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Table Of Contents

1 Introduction
1.1 Purpose
1.2 Definition of USAR
2 General rescue background
2.1 Objectives
2.2 The aim of rescue
2.3 Functions
2.4 The psychology of rescue
2.5 Rescue workers
2.6 Personal traits of the rescue worker
2.7 Personal behaviour
2.8 Team composition
2.9 Activation
2.10 Deployment
3 Safety in training and operations
3.1 Objectives
3.2 Introduction
3.3 The responsibility for safety
3.4 Strategies to improve safety
3.5 Basic precautions
3.6 Personal protective equipment (PPE)
3.7 Rescue fall protection
3.8 Casualty safety
3.9 Confined space operations
3.10 Moving in an unknown environment
3.11 Searching a darkened room
3.12 Moving on stairs
3.13 Vehicle safety
3.14 Equipment safety
3.15 Public utility hazards
3.16 Correct lifting techniques
3.17 Team lifting
3.18 Warning signals
4 Incident ground actions
4.1 Objectives
4.2 Incident management
4.3 Initial action strategies
4.4 Site control
4.5 Rescue by stages
4.6 Continuing action
4.7 Precautions in operations
4.8 Crush injuries
4.9 Debris clearance
4.10 When debris clearance is necessary
4.11 Methods of debris clearance
4.12 Precautions in operations
4.13 The appreciation process
4.14 Introduction to Search and Victim Marking
4.15 Disaster victim identification (DVI)
4.16 Suspicious circumstances
4.17 Conduct at the scene
5 Ropes
5.1 Objectives
5.2 Introduction
5.3 Types of rope
5.4 Synthetic ropes
5.5 Kernmantle Construction
5.6 Characteristics of Static Kernmantle Rope
5.7 Characteristics of rescue ropes
5.8 Breaking force
5.9 Safe working load (SWL)
5.10 Care and maintenance
5.11 Washing ropes
5.12 Inspection
5.13 Retiring a rope
5.14 Terminology
5.15 Rope packaging
5.16 Identification
5.17 Record systems
5.18 Climbing tapes
5.19 Construction
5.20 Size
5.21 Abrasion
5.22 Tape strength
5.23 The use of tape
5.24 Care and maintenance
5.25 Safety
5.26 Flexible steel wire rope
5.27 Safe working load (SWL)
5.28 Construction
5.29 Precautions in operations
5.30 Inspection of steel wire rope
5.31 Storage of steel wire ropes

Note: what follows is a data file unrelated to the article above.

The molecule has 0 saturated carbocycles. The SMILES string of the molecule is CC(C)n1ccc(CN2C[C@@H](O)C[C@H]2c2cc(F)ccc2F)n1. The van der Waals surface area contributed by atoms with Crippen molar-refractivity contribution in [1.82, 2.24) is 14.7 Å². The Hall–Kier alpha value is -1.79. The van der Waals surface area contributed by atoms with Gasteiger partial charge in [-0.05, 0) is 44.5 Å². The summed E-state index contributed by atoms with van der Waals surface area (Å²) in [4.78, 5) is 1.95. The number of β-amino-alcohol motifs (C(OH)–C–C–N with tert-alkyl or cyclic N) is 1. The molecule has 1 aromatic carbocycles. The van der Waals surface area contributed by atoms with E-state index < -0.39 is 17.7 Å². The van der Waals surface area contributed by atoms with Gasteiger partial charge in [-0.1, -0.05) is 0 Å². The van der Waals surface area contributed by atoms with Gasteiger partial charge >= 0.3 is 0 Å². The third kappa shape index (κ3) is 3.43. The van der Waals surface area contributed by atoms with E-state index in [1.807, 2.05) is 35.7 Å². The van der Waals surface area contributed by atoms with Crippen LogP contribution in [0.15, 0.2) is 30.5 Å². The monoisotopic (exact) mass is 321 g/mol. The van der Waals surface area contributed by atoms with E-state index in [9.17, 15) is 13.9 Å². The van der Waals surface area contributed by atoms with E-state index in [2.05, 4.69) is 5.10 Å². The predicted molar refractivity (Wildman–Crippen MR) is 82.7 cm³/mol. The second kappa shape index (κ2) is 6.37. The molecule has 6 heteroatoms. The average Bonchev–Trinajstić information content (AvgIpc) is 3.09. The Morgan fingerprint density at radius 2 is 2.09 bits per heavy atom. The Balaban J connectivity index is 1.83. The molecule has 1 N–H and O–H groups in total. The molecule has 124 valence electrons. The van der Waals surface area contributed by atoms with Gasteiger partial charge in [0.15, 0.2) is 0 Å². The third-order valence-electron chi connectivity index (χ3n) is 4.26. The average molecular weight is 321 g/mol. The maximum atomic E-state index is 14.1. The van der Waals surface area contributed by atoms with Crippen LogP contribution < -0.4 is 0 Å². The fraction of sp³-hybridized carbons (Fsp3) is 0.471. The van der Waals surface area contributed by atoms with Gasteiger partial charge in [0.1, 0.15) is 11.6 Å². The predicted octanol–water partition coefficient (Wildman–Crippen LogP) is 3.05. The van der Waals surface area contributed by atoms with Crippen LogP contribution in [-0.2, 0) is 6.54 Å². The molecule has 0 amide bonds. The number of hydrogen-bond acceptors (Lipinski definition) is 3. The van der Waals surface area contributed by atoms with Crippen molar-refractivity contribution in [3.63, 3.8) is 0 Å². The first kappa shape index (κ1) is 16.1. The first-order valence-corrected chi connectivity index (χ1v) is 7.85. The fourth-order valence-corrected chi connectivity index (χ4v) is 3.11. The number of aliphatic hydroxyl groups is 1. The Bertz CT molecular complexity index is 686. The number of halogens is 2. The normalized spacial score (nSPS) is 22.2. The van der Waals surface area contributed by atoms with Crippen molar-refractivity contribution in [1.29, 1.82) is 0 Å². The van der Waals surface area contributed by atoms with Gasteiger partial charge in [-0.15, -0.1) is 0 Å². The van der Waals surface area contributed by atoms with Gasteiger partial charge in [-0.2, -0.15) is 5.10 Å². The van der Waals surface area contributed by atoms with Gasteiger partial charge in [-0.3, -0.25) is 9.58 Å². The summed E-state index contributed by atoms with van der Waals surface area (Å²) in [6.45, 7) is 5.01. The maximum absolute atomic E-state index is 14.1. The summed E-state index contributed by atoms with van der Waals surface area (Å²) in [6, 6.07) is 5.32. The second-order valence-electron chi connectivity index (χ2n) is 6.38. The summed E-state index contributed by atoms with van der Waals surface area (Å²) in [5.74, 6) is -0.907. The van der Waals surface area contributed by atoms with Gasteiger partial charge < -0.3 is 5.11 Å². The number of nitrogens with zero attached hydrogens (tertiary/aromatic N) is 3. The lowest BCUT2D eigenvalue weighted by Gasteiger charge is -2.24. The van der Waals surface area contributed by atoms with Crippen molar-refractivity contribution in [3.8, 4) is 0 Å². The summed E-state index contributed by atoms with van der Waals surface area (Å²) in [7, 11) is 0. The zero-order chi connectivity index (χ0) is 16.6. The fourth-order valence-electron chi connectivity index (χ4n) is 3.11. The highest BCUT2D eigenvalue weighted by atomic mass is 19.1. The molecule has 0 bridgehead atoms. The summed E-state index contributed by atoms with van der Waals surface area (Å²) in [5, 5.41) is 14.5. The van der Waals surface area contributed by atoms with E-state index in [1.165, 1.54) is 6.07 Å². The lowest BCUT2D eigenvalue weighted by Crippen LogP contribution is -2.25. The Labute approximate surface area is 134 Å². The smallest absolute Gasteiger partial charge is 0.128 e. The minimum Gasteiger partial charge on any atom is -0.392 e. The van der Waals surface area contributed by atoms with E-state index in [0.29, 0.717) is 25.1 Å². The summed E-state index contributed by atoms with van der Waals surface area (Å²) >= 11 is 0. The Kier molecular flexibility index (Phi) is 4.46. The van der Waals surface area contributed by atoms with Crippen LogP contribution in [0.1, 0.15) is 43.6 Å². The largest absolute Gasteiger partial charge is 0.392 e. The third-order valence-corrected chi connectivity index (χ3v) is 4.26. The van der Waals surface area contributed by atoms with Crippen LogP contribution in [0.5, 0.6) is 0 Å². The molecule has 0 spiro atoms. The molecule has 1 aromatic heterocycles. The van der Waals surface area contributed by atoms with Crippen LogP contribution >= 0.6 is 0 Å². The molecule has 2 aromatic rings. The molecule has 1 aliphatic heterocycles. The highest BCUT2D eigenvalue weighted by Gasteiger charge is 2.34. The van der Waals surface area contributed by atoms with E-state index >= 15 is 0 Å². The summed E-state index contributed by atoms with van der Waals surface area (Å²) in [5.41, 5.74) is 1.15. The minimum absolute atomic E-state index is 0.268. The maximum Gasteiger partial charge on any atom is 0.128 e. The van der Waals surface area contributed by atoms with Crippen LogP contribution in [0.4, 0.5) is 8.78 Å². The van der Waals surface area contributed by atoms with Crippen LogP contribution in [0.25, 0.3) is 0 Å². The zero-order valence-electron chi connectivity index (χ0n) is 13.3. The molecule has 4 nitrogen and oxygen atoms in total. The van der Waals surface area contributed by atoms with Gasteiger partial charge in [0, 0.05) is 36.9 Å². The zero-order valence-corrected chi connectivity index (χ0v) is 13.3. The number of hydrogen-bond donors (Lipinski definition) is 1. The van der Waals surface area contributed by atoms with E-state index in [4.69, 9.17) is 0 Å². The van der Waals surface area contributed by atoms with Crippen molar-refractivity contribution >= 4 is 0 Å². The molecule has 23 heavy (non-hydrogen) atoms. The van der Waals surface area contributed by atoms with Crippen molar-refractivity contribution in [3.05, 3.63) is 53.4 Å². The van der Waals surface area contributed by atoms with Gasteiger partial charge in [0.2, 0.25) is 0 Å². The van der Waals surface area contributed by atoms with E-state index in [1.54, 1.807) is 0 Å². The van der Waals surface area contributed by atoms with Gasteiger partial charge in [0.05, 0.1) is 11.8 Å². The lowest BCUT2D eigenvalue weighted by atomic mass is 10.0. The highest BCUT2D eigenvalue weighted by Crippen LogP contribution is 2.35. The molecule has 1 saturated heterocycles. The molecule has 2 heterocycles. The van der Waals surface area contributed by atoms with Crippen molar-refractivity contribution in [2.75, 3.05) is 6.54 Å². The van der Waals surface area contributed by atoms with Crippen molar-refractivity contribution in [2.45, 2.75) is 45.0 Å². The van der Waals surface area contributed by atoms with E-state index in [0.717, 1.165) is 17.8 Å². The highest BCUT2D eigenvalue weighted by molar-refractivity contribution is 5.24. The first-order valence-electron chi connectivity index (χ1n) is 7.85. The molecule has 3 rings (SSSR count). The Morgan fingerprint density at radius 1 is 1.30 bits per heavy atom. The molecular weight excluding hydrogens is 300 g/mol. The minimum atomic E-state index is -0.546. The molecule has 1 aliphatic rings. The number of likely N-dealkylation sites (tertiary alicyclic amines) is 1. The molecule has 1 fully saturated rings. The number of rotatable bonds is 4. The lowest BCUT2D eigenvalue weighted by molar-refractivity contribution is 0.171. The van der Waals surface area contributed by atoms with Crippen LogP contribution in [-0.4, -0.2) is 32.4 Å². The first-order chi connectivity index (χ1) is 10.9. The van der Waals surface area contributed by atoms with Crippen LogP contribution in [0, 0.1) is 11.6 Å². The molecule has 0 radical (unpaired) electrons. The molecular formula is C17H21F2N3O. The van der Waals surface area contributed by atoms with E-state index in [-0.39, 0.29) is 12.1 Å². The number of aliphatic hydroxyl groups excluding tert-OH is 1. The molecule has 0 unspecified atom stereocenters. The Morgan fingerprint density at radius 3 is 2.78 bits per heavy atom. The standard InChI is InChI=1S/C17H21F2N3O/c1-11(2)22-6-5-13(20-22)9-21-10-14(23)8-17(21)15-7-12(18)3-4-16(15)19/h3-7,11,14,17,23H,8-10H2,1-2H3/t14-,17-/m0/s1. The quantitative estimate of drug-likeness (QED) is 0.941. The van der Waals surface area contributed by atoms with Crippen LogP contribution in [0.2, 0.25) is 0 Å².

6 Knots
6.1 Objectives
6.2 Introduction
6.3 Stopper knots
6.4 Figure 8 knots
6.5 Figure 8 knot (Single figure 8)
6.6 Figure 8 on a bight (Double figure 8)
6.7 Rethreaded figure 8
6.8 Figure 8 joining knot (Figure 8 bend)
6.9 Double figure 8 on a bight (Anchor 8 or Industrial 8)
6.10 Round turn and two half hitches
6.11 Alpine butterfly
6.12 Double fisherman’s knot
6.13 Prusik knot
6.14 Clove hitch
6.15 Friction hitch
6.16 Joining ropes
7 Ladders
7.1 Objectives
7.2 Introduction
7.3 Construction
7.4 Terminology
7.5 Extension ladders
7.6 Step ladders
7.7 Inspection of ladders
7.8 Maintenance of ladders
7.9 Single rescuer ladder raise
7.10 Erecting and extending the ladder (2 rescuer)
7.11 Erecting and extending the ladder (3 rescuer)
7.12 Angle of ladder when raised
7.13 Overlaps
7.14 Securing ladders
7.15 Securing the head of the ladder
7.16 Securing the foot of the ladder
7.17 Halving ladders
7.18 Ladder climbing
7.19 Rules of 3
7.20 Helping a casualty down a ladder
8 Managing casualties
8.1 Objectives
8.2 Introduction
8.3 START
8.4 Labelling
8.5 Consumer Code of Rights- Health and Disability Commission
9 Stretchers
9.1 Objectives
9.2 Introduction
9.3 Folding or pole stretchers
9.4 Board rescue stretchers
9.5 Basket stretchers
9.6 Wrap-around stretchers
9.7 Blanketing the stretcher
9.8 Blanketing - Lateral/Recovery position
9.9 Loading the stretcher
9.10 The four rescuer method
9.11 Blanket lift (four or six rescuers)
9.12 Clothing lift (Three rescuers)
9.13 Webbing bands (Five rescuers)
9.14 Specialist lifting/loading devices
9.15 Summary of stretcher types and uses
9.16 Lashing the casualty to the stretcher
9.17 Lashing the folding stretcher
9.18 Lashing - Lateral/Recovery position
9.19 Lashing - Board rescue stretcher
9.20 Alternate Board rescue stretcher lashing
9.21 Securing a basket stretcher with securing straps
9.22 Securing a basket stretcher by lashing
9.23 Improvised casualty harness
9.24 Moving a stretcher over uneven ground
9.25 Moving a stretcher in restricted spaces
9.26 Improvised stretchers
10 Stretcher based rescue techniques
10.1 Objectives
10.2 Introduction
10.3 Definitions
10.4 Additional equipment
10.5 Low angle rescue techniques
10.6 Attachment of the line
10.7 Creation of the friction/“catch”
10.8 Limited High angle rescue techniques
10.9 Guide lines
10.10 Single point lower
10.11 Two point lower
10.12 Four point lower
10.13 Ladder Slide
10.14 Ladder Hinge
11 Non-stretcher based rescue techniques
11.1 Objectives
11.2 Introduction
11.3 Vertical Lift Knot
12 Improvised casualty movement
12.1 Objectives:
12.2 Introduction
12.3 One rescuer techniques
12.4 Two rescuer techniques
13 Anchors and holdfasts
13.1 Objectives
13.2 Introduction
13.3 Natural anchors
13.4 Constructed anchors
13.5 Improvised anchors
13.6 Precautions in operations
13.7 Selection of anchors
13.8 Sling loading angles
13.9 Attachment to anchors
13.10 Safety summary
14 Pulley systems and lifting
14.1 Objectives
14.2 Introduction
14.3 Terminology
14.4 Types of pulleys
14.5 Characteristics of the lightweight rescue pulley
14.6 Constructing pulley systems
14.7 Types of pulley systems
14.8 Mechanical advantage
14.9 Precautions in use
14.10 Lift/Lower rope rescue devices
14.11 Commercial pulley systems
14.12 Drum systems
14.13 Standard procedures for use
14.14 Levers
14.15 Fulcrum blocks
14.16 Lifting
15.9 Generators
15.10 ELCB’S and RCD’S
15.15 Generator storage
15.16 Lighting
15.17 Positioning lighting
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General Rescue Manual 2006

General Rescue Manual 2006

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Published by wadyspring

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Published by: wadyspring on Nov 03, 2010
Copyright:Attribution Non-commercial

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